Scattering from single electrons (Thomson scattering) has a total cross section

_{}(1)

where
_{} is
the classical radius of the electron, _{} _{} meter.
The angular distribution for unpolarized incident radiation is proportional
to _{}, where *q*
is the scattering angle. For polarized incident radiation, the cross section
vanishes at 90° in the plane of polarization.

Scattering from atoms involves the cooperative effect of all the electrons, and the cross section becomes

_{}(2)

where
_{} is
the (complex) atomic scattering factor, tabulated in Section 2.7 of this booklet.
Up to about 2 keV, the scattering factor is approximately independent of scattering
angle, with a real part that represents the effective number of electrons
that participate in the scattering. At higher energies, the scattering factor
falls off rapidly with scattering angle. For details see Ref. 1.

In relativistic quantum mechanics, the scattering of x-rays by a free electron is given by the Klein-Nishina formula. If we assume unpolarized x-rays and unaligned electrons, this formula can be approximated as follows for x-ray energies below 100 keV:

_{}(3)

where
_{}, the photon energy
measured in units of the electron rest energy. The total cross section is
approximately

_{}(4)

Note
that for very low energies _{}, we recover the
Thomson cross section. The real difference comes when we deal with atoms.
In that case, if the scattering leaves the atom in the ground state, we deal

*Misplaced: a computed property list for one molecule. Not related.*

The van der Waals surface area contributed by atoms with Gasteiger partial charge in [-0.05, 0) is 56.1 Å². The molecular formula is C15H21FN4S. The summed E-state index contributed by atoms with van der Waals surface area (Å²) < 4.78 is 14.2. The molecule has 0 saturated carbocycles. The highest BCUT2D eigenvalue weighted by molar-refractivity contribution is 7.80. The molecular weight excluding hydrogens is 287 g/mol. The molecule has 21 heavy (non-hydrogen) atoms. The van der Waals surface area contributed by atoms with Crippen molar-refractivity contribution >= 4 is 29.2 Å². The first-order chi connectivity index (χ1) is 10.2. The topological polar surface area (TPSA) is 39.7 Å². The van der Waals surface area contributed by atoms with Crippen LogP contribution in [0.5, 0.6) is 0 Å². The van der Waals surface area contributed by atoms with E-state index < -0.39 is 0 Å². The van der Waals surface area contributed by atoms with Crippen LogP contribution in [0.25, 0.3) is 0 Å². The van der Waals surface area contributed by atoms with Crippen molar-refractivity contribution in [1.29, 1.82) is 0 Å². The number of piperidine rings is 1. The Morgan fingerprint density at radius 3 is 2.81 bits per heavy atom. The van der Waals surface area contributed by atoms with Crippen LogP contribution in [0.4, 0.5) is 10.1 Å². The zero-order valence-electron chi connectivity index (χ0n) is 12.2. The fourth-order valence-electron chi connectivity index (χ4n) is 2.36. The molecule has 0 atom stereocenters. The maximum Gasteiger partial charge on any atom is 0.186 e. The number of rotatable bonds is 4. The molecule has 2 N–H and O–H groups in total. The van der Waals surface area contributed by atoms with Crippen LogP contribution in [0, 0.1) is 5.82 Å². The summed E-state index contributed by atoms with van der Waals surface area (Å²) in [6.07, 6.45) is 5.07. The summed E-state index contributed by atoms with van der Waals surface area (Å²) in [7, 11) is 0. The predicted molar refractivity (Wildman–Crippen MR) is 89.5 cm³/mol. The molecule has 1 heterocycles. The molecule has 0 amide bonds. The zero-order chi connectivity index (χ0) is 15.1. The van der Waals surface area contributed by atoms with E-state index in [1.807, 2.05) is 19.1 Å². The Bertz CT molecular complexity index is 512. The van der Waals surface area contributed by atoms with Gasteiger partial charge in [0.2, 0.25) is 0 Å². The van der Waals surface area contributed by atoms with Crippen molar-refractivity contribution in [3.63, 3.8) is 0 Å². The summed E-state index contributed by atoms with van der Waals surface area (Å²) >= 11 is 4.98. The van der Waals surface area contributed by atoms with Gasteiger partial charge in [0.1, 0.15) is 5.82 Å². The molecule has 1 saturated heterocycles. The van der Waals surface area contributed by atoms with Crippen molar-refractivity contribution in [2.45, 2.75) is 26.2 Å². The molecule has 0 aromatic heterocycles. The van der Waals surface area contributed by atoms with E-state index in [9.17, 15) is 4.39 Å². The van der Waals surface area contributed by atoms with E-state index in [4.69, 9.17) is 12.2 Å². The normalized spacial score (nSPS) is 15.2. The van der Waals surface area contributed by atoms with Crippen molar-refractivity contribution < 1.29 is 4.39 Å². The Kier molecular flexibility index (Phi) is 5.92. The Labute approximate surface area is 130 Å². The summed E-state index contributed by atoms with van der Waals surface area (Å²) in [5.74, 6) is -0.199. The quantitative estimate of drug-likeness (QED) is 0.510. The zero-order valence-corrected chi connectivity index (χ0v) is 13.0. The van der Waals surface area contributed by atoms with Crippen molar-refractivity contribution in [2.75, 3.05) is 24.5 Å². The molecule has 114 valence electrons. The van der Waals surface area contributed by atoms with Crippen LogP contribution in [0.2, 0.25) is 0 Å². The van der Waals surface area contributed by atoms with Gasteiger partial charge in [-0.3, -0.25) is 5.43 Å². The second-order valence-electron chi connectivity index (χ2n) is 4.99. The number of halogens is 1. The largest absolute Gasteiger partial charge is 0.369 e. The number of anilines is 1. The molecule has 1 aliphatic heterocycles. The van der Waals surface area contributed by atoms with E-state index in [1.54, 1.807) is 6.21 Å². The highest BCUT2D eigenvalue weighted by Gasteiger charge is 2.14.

with coherent scattering (see above), whereas if the electron is ejected from
the atoms, the scattering is (incoherent) Compton scattering. At high energies,
the total Compton cross section approaches _{}. At low energies
and small scattering angles, however, binding effects are very important,
the Compton cross section is significantly reduced, and coherent scattering
dominates (see Figs. 3-1 and 3-2). For details see Refs. 1 and 2.

The scattered x-ray suffers an energy loss, which (ignoring binding effects) is given by

_{}(5)

or, in terms of the wavelength shift,

_{}(6)

where
_{}.
The kinetic energy of the recoil electron is just the energy lost by
the photon in this approximation:

_{}(7)

**Fig. 3-1.** Total photon cross section _{} in
carbon, as a function of energy, showing the contributions of different processes:
t, atomic photo-effect (electron ejection, photon
absorption); _{}, coherent scattering
(Rayleigh scattering—atom neither ionized nor excited); _{}, incoherent scattering
(Comp- ton scattering off an electron); _{}, pair production,
nuclear field; _{}, pair production,
electron field; _{}, photonuclear absorption
(nuclear absorption, usually followed by emission of a neutron or other particle).
(From Ref. 3; figure courtesy of J. H. Hubbell.)

**Fig. 3-2.** Total photon cross section _{} in
lead, as a function of energy. See Fig. 3-1. (From Ref. 3; figure courtesy
of J. H. Hubbell.)

REFERENCES

1. J. H. Hubbell, W. J. Veigele, E. A. Briggs,
R. T. Brown, D. T. Cromer, and R. J. Howerton, “Atomic Form Factors, Incoherent
Scattering Functions, and Photon Scattering Cross Sections,” *J. Phys. Chem. Ref. Data* **4**, 471 (1975).

2. R. D. Evans, *The Atomic Nucleus* (Kreiger, Malabar, FL, 1982); R. D. Evans, “The
Compton Effect,” in S. Flugge, Ed., *Handbuch
der Physik*, vol. 34 (Springer-Verlag, Berlin, 1958), p. 218; W. J. Veigele,
P. T. Tracy, and E. M. Henry, “Compton Effect and Electron Binding,”
*Am. J. Phys.* **34**, 1116 (1966).

3. J. H. Hubbell, H. A. Gimm, I. _{}, “Pair, Triplet,
and Total Atomic Cross Sections (and Mass Attenuation Coefficients) for 1
MeV–100 GeV Photons in Elements Z = 1 to 100,” *J.
Phys. Chem. Ref. Data* **9**, 1023 (1980).